If your destiny is a beach vacation this year, it’s important to know how to spot threatening water conditions and how to avoid/or escape them. This information could save your life.
Be Aware of the #1 Beach Danger — Rip Currents:
I discussed rip currents in a previous post, but with summer coming upon us, it bears repeating. Rip currents (sometimes erroneously referred to as riptides or undertows) are the cause of about 80% of most ocean and large lake drownings. These are strong, narrow channels of water that can pull swimmers away from shore rapidly, no matter how strong a swimmer they are. They do not pull swimmers under the water, but rather out to sea.
Rip currents have been known to pull people in while wading in shallow water that is only knee-deep. Rip currents present a very real danger–children have been pulled out to sea, even while playing along the shore.
Where swimmers run into a problem is when they panic and become exhausted while trying to swim against a rip current rather than out of it.
Rip currents can be found on some of the most popular beaches–many travelers are unaware of their dangers. This topic is a hot button for me because I saw firsthand what can happen if caught in a rip current. While on a business trip to a popular resort, there were two people in our group that narrowly escaped drowning–they got caught in a rip current. That same week, a child was suddenly pulled out to sea while playing in the sand in the shallow water. Thankfully, they were wearing a life jacket and were rescued. There were no warning signs or beach flags. I later found out that this beach has dangerous waters but the majority of beachgoers (me included) had no idea. The resorts did a good job of hiding this from the tourists.
Notice the break in the wave pattern – Photo from NOAA.gov
How to Spot Rip Currents:
It may be difficult to identify the signs that a rip current is present because they can be very subtle. Before entering the water, look for the following clues. You may see one, all of them, or possibly none of them, even though a rip current may be present. Remember…a rip current can be right along the shore and can pull you out when you are just wading.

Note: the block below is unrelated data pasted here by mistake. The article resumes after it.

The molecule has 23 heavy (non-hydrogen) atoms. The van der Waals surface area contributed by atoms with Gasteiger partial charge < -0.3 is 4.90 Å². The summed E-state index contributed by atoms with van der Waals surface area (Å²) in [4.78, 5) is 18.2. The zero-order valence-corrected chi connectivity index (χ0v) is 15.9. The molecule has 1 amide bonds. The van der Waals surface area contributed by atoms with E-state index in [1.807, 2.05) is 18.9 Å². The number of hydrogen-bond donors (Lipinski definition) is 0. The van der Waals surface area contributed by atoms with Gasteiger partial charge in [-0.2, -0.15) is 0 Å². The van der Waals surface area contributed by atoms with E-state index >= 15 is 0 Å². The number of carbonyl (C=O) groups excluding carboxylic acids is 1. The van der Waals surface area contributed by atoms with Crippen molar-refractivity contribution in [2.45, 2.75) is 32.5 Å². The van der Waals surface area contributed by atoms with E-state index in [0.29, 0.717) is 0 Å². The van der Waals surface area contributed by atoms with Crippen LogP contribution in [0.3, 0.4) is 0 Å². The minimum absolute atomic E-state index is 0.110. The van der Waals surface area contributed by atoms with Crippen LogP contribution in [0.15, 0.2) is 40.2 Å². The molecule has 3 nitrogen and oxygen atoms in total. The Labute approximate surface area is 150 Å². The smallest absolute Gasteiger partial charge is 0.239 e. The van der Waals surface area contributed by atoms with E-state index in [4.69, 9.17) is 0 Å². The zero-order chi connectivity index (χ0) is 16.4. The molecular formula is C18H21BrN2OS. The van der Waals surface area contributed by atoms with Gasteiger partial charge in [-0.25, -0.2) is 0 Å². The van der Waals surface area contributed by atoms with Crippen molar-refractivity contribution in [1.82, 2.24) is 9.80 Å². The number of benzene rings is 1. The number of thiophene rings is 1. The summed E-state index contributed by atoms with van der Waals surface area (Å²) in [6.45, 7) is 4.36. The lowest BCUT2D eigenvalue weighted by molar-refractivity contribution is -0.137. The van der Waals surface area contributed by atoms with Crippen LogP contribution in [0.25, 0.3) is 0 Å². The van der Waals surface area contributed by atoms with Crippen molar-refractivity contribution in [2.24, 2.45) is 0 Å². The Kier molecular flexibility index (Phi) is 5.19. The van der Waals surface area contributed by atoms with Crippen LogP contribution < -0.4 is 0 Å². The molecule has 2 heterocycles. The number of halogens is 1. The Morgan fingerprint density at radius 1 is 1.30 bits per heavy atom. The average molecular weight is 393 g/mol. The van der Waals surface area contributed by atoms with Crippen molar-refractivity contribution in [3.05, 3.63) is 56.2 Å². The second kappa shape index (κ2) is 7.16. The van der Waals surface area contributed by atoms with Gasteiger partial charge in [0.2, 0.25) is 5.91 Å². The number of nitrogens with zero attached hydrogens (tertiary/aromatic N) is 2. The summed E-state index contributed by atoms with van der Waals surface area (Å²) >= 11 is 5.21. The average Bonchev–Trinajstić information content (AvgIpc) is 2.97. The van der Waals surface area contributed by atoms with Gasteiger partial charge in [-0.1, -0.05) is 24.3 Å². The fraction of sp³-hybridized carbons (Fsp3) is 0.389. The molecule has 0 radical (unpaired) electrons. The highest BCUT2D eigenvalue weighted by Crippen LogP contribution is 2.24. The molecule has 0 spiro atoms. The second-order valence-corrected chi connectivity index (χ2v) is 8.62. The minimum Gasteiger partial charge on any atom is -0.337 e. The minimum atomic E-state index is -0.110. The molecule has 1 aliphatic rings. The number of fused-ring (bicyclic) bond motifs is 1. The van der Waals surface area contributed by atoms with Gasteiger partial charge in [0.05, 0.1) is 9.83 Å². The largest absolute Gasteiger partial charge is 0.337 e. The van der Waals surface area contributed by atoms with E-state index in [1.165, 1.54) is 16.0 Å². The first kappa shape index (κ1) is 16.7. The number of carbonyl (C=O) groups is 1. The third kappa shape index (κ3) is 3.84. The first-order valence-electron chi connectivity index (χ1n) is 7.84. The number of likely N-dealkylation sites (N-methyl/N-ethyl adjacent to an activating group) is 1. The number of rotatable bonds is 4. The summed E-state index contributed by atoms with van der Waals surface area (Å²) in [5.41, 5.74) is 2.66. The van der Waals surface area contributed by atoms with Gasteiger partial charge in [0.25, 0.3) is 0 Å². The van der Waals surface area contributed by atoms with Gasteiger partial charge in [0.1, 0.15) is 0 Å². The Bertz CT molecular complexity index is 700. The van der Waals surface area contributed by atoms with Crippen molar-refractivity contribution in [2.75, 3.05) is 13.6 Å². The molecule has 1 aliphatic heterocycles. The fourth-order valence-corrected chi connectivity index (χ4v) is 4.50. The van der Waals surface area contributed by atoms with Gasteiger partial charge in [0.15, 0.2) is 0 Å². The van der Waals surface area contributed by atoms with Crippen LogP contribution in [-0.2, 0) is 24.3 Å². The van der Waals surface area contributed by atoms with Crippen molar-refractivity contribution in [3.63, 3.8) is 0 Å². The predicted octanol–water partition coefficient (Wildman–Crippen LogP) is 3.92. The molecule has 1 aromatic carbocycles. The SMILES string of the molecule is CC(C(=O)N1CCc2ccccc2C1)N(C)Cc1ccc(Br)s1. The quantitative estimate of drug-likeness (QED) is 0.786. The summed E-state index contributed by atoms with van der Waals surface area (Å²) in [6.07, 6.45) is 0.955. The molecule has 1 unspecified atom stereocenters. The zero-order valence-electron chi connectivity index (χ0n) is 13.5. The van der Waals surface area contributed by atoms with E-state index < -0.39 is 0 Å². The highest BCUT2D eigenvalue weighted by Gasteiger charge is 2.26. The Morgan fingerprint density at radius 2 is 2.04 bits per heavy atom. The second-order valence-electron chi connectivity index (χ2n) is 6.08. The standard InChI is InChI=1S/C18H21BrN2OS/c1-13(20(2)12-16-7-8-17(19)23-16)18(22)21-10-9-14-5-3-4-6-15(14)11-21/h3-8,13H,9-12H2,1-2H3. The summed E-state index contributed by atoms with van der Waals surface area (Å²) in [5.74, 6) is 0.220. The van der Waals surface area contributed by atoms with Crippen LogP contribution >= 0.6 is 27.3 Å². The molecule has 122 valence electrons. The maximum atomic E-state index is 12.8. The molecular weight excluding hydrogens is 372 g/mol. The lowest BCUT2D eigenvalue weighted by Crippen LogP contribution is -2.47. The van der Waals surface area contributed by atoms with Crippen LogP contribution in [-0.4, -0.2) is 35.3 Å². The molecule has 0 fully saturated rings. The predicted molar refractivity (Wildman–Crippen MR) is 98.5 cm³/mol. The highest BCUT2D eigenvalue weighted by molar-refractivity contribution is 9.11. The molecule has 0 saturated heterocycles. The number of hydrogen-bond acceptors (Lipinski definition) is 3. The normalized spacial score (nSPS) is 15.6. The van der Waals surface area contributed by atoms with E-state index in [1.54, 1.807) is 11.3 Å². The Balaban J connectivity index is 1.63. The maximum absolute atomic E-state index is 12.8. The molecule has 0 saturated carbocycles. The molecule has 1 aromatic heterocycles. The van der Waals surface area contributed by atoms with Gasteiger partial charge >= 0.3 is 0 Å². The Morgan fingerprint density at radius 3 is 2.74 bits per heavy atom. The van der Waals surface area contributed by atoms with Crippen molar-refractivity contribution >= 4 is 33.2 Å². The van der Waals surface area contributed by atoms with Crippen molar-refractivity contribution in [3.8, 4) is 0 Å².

- A channel of churning, choppy water.
- A line of seaweed, a “river” of foam, or debris that is moving steadily out away from the shore, as opposed to outside the rip where debris or foam is floating toward the shore.
- A notable difference in water color—it may be more opaque, cloudier, or muddier than the surrounding water or it may appear as darker or lighter than the water around it, depending on the angle of the sun.
- A break in the incoming wave pattern as they roll into shore. It may be an area where the waves are not breaking as quickly or as violently. The water may look flat where the rip is, in contrast to the breaking waves on either side.
- Rip currents can be prevalent around jetties, breaks in sandbars, piers, and groins (a long, narrow structure built out into the water perpendicular from a beach to prevent beach erosion).
Rip currents are common around jetties and sandbars.
Photo of a rip current from noaa.gov
Notice the discoloration of water–Photo from noaa.gov
What Should You do if You Get Caught in a Rip Current?
You will know it when it happens. Suddenly you will feel a strong pull of water lifting you up and moving you rapidly out to sea. If you are aware of what is going on, you can calm yourself down by reminding yourself that you can swim out of a rip current—you just need to know how to do it. Remember, the rip current will generally dissipate outside the breaking surf, and it is a narrow channel of water.
How to Safely Swim Out of a Rip Current:
1. Most importantly, don’t fight the current or try to swim back to shore. This will cause you to become exhausted, and you won’t make any headway. A rip current can flow seaward at 5 to 8 mph.
2. Swim parallel to the beach (which is perpendicular to the rip current).
3. Once out of the current (it will end!), swim at an angle (away from the current) toward shore. Rip currents are concentrated in one area so you can swim out of them by going parallel to shore.
4. Sometimes the rip current is diagonal to shore; if you try to swim parallel to shore but aren’t making any progress, turn around and swim parallel to the shore in the other direction.
5. If you cannot swim out of the current, float or tread lightly until you are out of the current (they usually dissipate outside the breaking surf), and then swim back to shore at an angle away from the rip current. If treading water, face shore, wave your arms and yell for help.
A channel of churning, choppy water – Photo from ceoe.udel.edu
6. Unless you are trained in swim rescues, do not try to swim out to rescue someone. Many drownings occur through these attempts. Instead, throw a floating device (even a cooler or ball) or toss out a rope. Shout directions to them loudly—urging them to swim parallel to shore—and try to keep them calm, while calling for help.
Keep in mind that most people drown because they panic and try to swim straight back to shore against the rip current.
A channel of churning, choppy water
Notice the change in the wave pattern on the right – Photos from ceoe.udel.edu
Notice the discoloration of the water
If you are not familiar with the water conditions, swim at beaches with a lifeguard.
To check beach conditions in the U.S., check with the National Weather Service Surf Zone Forecast.
Have a safe journey to the beach!
For more information on rip currents, check out the National Weather Service.
For insightful travel ideas, check out my book:
Know Before You Go: Traveling the U.S. and Abroad